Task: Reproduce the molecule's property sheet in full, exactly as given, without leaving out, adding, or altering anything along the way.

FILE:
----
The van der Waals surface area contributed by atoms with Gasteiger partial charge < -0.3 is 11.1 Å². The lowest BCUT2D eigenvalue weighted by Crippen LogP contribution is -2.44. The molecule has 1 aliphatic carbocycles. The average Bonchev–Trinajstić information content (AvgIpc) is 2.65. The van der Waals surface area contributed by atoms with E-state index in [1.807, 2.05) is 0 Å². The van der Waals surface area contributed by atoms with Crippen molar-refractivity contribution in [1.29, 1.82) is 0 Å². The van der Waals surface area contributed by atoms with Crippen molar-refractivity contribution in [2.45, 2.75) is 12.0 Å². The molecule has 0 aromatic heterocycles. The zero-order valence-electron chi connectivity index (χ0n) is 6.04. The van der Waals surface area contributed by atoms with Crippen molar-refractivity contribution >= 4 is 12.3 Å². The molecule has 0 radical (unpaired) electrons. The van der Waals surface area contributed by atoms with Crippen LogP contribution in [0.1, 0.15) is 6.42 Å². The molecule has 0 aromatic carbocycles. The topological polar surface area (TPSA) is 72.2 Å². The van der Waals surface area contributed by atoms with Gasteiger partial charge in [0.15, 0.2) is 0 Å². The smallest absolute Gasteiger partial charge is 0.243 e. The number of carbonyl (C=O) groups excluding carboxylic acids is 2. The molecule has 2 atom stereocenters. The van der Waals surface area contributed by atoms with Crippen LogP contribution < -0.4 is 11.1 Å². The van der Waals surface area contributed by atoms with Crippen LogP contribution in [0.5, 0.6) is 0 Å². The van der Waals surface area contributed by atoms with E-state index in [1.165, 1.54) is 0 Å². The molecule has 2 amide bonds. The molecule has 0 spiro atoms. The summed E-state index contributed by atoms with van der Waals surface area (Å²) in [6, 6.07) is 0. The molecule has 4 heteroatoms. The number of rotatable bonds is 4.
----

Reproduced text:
The van der Waals surface area contributed by atoms with Gasteiger partial charge < -0.3 is 11.1 Å². The lowest BCUT2D eigenvalue weighted by Crippen LogP contribution is -2.44. The molecule has 1 aliphatic carbocycles. The average Bonchev–Trinajstić information content (AvgIpc) is 2.65. The van der Waals surface area contributed by atoms with E-state index in [1.807, 2.05) is 0 Å². The van der Waals surface area contributed by atoms with Crippen molar-refractivity contribution in [1.29, 1.82) is 0 Å². The van der Waals surface area contributed by atoms with Crippen molar-refractivity contribution in [2.45, 2.75) is 12.0 Å². The molecule has 0 aromatic heterocycles. The zero-order valence-electron chi connectivity index (χ0n) is 6.04. The van der Waals surface area contributed by atoms with Crippen molar-refractivity contribution >= 4 is 12.3 Å². The molecule has 0 radical (unpaired) electrons. The van der Waals surface area contributed by atoms with Crippen LogP contribution in [0.1, 0.15) is 6.42 Å². The molecule has 0 aromatic carbocycles. The topological polar surface area (TPSA) is 72.2 Å². The van der Waals surface area contributed by atoms with Gasteiger partial charge in [0.15, 0.2) is 0 Å². The smallest absolute Gasteiger partial charge is 0.243 e. The number of carbonyl (C=O) groups excluding carboxylic acids is 2. The molecule has 2 atom stereocenters. The van der Waals surface area contributed by atoms with Crippen LogP contribution < -0.4 is 11.1 Å². The van der Waals surface area contributed by atoms with Crippen LogP contribution in [0.5, 0.6) is 0 Å². The van der Waals surface area contributed by atoms with E-state index in [1.165, 1.54) is 0 Å². The molecule has 2 amide bonds. The molecule has 0 spiro atoms. The summed E-state index contributed by atoms with van der Waals surface area (Å²) in [6, 6.07) is 0. The molecule has 4 heteroatoms. The number of rotatable bonds is 4.